It was hardly an hour after Joseph and I had begun preparing for my departure,
when there was a violent ring at the door.
"Shall I go to the door?" said Joseph.
"Go," I said, asking myself who it could be at such an hour, and not daring to
believe that it was Marguerite.
"Sir," said Joseph coming back to me, "it is two ladies."
"It is we, Armand," cried a voice that I recognised as that of Prudence.
I came out of my room. Prudence was standing looking around the place;
Marguerite, seated on the sofa, was meditating. I went to her, knelt down, took
her two hands, and, deeply moved, said to her, "Pardon."
She kissed me on the forehead, and said:
"This is the third time that I have forgiven you."
"I should have gone away to-morrow."
"How can my visit change your plans? I have not come to hinder you from
leaving Paris. I have come because I had no time to answer you during the day,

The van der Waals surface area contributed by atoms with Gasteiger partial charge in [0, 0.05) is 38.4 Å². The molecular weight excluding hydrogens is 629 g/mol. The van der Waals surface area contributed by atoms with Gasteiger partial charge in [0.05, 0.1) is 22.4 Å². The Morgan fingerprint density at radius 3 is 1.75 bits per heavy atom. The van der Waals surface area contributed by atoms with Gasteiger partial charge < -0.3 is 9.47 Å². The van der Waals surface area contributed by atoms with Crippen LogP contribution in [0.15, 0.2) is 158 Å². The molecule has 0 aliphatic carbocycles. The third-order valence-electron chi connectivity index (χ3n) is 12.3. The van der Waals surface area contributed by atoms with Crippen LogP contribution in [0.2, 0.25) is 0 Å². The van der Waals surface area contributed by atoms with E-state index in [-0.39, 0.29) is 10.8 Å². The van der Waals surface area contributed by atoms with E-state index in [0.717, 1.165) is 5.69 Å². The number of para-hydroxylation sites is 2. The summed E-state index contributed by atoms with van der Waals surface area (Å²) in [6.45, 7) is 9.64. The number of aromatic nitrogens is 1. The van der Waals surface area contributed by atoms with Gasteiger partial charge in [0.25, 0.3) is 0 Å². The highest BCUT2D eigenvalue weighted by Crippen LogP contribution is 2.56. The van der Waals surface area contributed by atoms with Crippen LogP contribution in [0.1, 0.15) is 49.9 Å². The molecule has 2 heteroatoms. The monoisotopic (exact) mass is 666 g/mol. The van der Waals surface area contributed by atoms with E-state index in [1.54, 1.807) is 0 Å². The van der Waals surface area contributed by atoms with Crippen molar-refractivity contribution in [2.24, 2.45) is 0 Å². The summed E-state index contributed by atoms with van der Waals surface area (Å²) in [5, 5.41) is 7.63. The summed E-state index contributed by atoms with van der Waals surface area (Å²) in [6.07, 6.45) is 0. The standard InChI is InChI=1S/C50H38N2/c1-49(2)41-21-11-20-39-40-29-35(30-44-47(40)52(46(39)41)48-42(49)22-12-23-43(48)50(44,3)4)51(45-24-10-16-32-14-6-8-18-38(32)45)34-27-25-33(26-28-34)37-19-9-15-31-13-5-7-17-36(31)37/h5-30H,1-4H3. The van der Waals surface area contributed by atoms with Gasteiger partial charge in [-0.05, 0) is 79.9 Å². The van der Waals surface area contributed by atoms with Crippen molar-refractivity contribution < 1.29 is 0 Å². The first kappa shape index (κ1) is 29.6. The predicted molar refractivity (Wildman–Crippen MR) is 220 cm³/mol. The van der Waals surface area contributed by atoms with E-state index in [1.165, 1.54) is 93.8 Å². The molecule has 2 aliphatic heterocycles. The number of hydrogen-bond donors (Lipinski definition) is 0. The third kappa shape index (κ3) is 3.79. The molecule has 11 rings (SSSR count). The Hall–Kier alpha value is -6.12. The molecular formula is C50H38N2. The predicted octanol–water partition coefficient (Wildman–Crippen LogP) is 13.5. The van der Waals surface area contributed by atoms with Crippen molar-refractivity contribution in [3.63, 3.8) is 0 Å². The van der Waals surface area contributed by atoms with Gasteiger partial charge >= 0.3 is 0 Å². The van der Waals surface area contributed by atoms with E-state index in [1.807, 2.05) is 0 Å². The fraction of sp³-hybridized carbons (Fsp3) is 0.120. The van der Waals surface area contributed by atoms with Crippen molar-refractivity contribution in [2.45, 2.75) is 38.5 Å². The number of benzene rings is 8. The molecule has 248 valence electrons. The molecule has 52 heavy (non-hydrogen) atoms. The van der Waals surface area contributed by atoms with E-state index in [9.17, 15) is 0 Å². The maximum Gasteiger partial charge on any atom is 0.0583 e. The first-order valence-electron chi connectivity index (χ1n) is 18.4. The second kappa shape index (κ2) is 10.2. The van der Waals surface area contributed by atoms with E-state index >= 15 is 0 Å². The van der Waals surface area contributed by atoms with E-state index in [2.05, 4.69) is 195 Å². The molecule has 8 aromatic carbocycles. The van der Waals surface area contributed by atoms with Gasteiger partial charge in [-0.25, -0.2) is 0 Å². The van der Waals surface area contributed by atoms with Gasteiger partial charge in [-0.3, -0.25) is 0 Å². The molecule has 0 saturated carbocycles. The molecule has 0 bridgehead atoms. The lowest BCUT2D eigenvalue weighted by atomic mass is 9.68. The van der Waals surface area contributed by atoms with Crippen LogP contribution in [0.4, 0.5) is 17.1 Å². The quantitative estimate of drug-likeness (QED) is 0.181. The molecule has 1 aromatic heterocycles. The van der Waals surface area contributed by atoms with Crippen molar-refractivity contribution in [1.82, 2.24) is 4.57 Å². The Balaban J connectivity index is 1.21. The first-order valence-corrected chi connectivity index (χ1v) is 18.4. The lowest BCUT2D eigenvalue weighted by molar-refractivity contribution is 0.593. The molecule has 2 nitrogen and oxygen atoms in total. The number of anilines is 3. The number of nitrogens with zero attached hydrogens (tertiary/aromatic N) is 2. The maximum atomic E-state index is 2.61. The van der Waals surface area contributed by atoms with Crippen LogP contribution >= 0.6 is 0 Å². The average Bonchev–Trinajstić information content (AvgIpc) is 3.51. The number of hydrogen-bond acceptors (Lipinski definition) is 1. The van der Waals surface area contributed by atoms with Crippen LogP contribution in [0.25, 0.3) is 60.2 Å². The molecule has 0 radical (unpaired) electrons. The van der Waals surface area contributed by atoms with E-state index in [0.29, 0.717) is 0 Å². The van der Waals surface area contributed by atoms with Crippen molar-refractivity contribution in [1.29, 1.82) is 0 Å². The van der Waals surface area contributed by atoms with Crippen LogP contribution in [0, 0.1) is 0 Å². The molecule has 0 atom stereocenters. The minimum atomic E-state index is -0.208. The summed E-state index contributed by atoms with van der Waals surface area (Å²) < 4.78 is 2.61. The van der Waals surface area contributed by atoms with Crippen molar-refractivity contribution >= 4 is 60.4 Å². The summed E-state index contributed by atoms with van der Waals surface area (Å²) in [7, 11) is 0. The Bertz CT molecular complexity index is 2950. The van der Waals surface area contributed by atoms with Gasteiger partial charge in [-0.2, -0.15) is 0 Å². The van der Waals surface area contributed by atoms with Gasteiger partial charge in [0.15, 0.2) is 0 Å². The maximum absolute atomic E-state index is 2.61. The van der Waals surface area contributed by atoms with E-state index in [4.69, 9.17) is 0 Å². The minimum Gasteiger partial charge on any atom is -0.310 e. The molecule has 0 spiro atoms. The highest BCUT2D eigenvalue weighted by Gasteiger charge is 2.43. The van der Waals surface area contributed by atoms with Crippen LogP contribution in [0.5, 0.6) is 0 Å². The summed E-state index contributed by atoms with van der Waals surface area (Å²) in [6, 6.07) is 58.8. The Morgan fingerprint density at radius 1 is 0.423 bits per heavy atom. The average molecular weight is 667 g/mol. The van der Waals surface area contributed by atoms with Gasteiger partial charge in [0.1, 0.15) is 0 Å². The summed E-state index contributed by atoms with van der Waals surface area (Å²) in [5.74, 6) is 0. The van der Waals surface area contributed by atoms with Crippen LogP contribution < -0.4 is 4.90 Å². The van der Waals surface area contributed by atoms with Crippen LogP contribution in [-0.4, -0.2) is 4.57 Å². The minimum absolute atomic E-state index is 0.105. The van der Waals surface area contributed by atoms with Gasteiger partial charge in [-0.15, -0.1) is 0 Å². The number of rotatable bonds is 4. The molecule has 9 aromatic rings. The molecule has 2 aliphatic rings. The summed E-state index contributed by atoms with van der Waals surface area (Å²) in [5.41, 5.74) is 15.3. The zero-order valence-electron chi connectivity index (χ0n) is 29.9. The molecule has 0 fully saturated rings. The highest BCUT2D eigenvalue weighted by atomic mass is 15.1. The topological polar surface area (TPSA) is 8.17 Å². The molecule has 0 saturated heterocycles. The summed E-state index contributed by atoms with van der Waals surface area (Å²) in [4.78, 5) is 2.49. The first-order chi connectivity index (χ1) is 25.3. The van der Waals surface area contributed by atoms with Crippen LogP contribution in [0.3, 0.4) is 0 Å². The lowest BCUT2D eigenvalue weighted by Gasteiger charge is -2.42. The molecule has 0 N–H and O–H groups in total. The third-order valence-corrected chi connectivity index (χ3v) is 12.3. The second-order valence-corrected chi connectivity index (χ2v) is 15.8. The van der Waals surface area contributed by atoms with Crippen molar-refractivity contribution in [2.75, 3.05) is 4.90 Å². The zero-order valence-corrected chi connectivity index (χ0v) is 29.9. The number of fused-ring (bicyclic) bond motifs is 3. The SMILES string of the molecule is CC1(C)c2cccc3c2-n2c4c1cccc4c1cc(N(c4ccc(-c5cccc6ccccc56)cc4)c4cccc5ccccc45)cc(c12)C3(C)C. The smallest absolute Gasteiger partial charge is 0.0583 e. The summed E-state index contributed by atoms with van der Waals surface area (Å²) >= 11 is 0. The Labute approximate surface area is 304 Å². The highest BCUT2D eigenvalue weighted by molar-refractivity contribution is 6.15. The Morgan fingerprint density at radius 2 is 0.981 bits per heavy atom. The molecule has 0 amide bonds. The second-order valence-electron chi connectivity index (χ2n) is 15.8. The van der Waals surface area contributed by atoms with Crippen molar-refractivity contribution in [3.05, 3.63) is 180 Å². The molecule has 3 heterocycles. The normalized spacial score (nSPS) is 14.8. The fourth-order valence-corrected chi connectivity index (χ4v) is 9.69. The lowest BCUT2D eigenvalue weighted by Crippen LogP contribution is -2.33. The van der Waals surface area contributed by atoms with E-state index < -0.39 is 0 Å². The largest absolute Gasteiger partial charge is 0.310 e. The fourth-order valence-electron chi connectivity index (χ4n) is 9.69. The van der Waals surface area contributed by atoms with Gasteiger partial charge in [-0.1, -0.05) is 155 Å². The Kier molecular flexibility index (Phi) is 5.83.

and I did not wish to let you think that I was angry with you. Prudence didn't want
me to come; she said that I might be in the way."
"You in the way, Marguerite! But how?"
"Well, you might have had a woman here," said Prudence, "and it would hardly
have been amusing for her to see two more arrive."
During this remark Marguerite looked at me attentively.
"My dear Prudence," I answered, "you do not know what you are saying."
"What a nice place you've got!" Prudence went on. "May we see the bedroom?"
Prudence went into the bedroom, not so much to see it as to make up for the
foolish thing which she had just said, and to leave Marguerite and me alone.